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Ceasefire prolonged

Govt, Reds agree to iron out amnesty for rebels, 5 other issues

OSLO—The Philippine government and communist guerrillas have agreed to an indefinite ceasefire to facilitate talks on a peace deal, Norway, which is playing the role of intermediary, announced Friday.

“Representatives of the Philippine government and the National Democratic Front Communist movement will sign on Friday Aug. 26, at 11:00 a.m. (0900 GMT), a joint declaration in which the two sides commit to unilateral ceasefires without a limitation in time,” the Norwegian foreign ministry said.

Norway is playing the role of go-between in the talks, which aim at ending one of Asia’s longest-running insurgencies.

The Communist Party of the Philippines launched a rebellion in 1968 that has so far claimed the lives of 30,000 people, according to official estimates.

Oslo deal. Philippinesí Presidential Peace Adviser Jesus Dureza (left) and  NDF chairman Luis Jalandoni shake hands in front of Norwegian Foreign Affairs Minister Boerge Brende after the signing of  a joint declaration in which both parties agree to an indefinite ceasefire  on Aug. 26, 2016 in Oslo. AFP
Its armed faction, the New People’s Army, is now believed to have fewer than 4,000 gunmen, down from a peak of 26,000 in the 1980s, when a bloodless revolt ended the 20-year dictatorship of late President Ferdinand Marcos.

President Rodrigo Duterte, who took office on June 30, has made resumption of the talks a top priority.

His government said Monday it hoped to reach a peace accord within a year.

The two sides hope to breathe new life into the process by discussing simultaneously the outstanding issues of social and economic reforms, political and constitutional changes, and an end to hostilities.

Previous peace talks have addressed one issue at a time.

The NPA on Friday released three more police officers, the last of what it calls prisoners of war.

The officers were identified as PO1 Richard Yu of Carmen, Surigao del Sur, PO1 Michael Grande of Banaybanay Municipal Police Station in Davao Oriental and Sr. Insp. Arnold Ongachen of Governor Generoso, Municipal Police Station, Davao Oriental.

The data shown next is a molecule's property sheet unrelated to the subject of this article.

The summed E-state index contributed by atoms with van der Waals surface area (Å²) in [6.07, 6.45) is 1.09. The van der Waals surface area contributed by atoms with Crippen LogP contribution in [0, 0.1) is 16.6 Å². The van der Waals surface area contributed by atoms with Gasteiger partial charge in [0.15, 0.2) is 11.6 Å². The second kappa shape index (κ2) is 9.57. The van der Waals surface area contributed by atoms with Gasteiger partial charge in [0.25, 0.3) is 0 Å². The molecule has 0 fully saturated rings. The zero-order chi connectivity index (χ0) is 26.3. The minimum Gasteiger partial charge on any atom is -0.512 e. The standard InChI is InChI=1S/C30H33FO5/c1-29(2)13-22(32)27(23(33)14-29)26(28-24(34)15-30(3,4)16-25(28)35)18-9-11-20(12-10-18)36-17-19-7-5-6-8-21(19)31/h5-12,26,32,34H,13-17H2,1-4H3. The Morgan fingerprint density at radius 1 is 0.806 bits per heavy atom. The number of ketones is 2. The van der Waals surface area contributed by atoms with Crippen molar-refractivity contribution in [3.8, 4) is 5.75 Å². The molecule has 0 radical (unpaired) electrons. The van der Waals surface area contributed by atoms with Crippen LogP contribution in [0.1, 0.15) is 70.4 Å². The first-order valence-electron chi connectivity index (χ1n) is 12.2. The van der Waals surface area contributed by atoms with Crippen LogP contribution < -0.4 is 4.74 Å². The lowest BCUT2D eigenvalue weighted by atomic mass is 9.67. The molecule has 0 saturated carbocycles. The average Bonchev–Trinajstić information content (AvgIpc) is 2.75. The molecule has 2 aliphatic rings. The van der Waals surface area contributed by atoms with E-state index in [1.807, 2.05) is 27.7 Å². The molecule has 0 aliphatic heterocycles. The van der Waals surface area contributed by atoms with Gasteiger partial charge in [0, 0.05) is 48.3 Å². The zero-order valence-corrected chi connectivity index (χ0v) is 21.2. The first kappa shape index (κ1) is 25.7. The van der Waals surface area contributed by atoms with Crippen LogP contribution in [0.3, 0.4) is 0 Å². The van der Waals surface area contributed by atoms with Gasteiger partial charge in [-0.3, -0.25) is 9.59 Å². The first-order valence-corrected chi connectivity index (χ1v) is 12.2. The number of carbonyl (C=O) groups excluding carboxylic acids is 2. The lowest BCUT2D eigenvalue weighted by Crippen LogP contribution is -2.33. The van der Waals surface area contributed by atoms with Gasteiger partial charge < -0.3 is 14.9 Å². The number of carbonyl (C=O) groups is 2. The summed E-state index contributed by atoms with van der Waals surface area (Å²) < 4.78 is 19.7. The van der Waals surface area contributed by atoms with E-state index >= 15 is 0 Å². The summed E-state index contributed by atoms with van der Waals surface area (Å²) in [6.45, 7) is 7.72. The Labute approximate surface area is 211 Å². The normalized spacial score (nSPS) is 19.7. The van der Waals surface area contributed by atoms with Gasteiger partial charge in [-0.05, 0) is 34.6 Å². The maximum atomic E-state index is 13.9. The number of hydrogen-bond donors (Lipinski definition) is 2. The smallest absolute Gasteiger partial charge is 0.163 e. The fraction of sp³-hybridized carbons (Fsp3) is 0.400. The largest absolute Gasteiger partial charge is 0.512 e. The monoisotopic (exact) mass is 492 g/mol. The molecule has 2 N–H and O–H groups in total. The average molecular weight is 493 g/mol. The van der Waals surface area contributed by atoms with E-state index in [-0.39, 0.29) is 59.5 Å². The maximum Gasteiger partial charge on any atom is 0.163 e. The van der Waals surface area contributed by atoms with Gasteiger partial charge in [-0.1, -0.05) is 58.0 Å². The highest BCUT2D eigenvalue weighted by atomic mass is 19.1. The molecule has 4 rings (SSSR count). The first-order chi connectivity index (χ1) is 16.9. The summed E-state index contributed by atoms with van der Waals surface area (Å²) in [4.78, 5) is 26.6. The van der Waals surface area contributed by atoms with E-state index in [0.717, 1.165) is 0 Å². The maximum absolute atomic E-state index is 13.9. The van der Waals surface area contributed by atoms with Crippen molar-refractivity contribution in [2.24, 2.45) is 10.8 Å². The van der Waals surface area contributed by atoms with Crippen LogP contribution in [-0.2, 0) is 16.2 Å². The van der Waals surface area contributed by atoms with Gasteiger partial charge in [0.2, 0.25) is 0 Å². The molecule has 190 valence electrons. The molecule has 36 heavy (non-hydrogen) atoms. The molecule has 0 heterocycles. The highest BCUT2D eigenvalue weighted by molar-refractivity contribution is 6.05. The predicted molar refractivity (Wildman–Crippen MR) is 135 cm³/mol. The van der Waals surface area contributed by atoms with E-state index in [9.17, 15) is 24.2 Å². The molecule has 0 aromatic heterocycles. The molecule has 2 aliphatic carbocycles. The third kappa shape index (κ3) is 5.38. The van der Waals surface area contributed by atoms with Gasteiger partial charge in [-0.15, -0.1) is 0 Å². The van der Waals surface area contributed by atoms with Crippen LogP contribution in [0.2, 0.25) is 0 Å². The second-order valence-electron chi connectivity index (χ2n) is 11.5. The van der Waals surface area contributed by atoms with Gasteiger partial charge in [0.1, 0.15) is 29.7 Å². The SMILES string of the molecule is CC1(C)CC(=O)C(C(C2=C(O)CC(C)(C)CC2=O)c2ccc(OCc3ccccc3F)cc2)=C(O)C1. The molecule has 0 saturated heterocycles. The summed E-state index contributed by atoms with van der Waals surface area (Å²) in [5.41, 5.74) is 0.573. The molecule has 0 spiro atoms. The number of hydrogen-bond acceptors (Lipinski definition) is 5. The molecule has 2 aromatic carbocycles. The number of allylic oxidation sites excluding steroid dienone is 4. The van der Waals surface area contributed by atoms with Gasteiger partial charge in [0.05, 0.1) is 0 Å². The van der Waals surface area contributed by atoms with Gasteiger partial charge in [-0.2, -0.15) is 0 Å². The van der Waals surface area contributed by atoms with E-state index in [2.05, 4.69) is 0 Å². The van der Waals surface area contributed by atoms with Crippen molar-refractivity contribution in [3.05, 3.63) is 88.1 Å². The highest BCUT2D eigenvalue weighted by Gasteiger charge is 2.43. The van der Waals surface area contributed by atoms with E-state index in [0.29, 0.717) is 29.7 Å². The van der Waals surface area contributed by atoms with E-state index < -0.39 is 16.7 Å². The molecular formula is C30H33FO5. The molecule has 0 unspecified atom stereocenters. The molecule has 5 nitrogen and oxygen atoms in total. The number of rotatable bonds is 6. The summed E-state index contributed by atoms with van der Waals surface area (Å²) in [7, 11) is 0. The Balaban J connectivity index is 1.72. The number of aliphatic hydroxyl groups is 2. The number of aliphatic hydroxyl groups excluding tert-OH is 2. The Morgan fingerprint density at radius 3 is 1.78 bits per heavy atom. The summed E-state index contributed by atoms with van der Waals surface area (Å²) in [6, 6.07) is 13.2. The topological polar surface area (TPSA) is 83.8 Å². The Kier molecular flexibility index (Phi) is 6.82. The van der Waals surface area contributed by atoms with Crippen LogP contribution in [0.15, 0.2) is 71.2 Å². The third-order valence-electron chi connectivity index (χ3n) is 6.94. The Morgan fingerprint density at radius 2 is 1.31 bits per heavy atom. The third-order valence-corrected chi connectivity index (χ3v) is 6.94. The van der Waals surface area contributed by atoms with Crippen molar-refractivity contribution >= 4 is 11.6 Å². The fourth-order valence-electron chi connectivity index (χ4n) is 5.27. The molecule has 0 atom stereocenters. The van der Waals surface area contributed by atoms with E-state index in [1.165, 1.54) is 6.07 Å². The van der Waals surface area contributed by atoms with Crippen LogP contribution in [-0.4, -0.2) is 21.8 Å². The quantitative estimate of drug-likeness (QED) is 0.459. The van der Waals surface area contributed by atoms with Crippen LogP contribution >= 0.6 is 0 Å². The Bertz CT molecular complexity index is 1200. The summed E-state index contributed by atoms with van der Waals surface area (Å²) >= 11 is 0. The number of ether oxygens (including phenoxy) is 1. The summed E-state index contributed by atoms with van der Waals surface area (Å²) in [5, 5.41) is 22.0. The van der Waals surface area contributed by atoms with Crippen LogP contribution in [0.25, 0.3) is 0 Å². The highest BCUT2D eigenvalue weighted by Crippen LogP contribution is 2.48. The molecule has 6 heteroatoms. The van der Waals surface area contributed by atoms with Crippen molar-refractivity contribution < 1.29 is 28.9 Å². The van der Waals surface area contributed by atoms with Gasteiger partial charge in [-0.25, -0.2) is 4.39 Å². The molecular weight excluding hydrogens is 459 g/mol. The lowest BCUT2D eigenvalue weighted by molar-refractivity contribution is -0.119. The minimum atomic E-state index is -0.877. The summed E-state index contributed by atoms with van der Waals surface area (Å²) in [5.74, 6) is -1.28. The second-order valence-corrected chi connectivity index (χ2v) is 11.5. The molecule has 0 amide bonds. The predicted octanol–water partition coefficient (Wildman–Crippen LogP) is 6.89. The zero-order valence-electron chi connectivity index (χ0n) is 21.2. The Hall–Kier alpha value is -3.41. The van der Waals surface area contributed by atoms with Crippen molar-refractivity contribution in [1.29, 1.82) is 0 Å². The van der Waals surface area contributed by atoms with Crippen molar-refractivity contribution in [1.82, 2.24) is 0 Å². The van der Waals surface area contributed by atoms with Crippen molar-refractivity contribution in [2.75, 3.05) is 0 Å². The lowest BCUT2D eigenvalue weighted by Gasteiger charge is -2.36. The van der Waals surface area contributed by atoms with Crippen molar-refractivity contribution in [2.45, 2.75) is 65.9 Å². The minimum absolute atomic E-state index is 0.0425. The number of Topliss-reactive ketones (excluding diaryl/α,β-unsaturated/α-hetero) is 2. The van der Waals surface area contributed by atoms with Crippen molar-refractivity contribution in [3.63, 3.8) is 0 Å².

Yu was released in Tandag, Surigao del Sur while Grande and Ongachen were turned over to Senator Manny Pacquiao at Calapagan, Lupon, Davao Oriental.

The commander of the 10th Infantry Division, Maj. Gen. Rafael Valencia, welcomed the release of the police officers.

He said when the government declared a ceasefire with the communist rebels, his troops were immediately advised to withdraw all offensive military operations.

He said the military also welcomed the declaration of an indefinite ceasefire starting Thursday.

The government and the rebels agreed Thursday to work on six major points, with talks expected to resume during the second week of October as part of the accelerated timetable to complete work on the substantive agendas.

The six issues, which will be tackled by different working committees, are: 1) the reaffirmation of previously signed agreements; (2) reconstitution of the Joint Agreement on Safety and Immunity Guarantees (Jasig) list; 3) acceleration of the formal talks in the peace negotiations; 4) release of political prisoners; 5) amnesty proclamation by President Rodrigo Duterte and 6) mode of interim ceasefire. 

Malacañang on Friday welcomed the decision of both negotiating panels to accelerate the discussion on socio-economic reforms. 

“We are happy that the ongoing peace process in Oslo where both parties agreed to work on the [socio-economic reforms] with six months,” Presidential Spokesman Ernesto Abella said. 

Topics: Oslo deal , ceasefire prolonged , ceasefire , peace talks , indefinite ceasefire , reds , NPA
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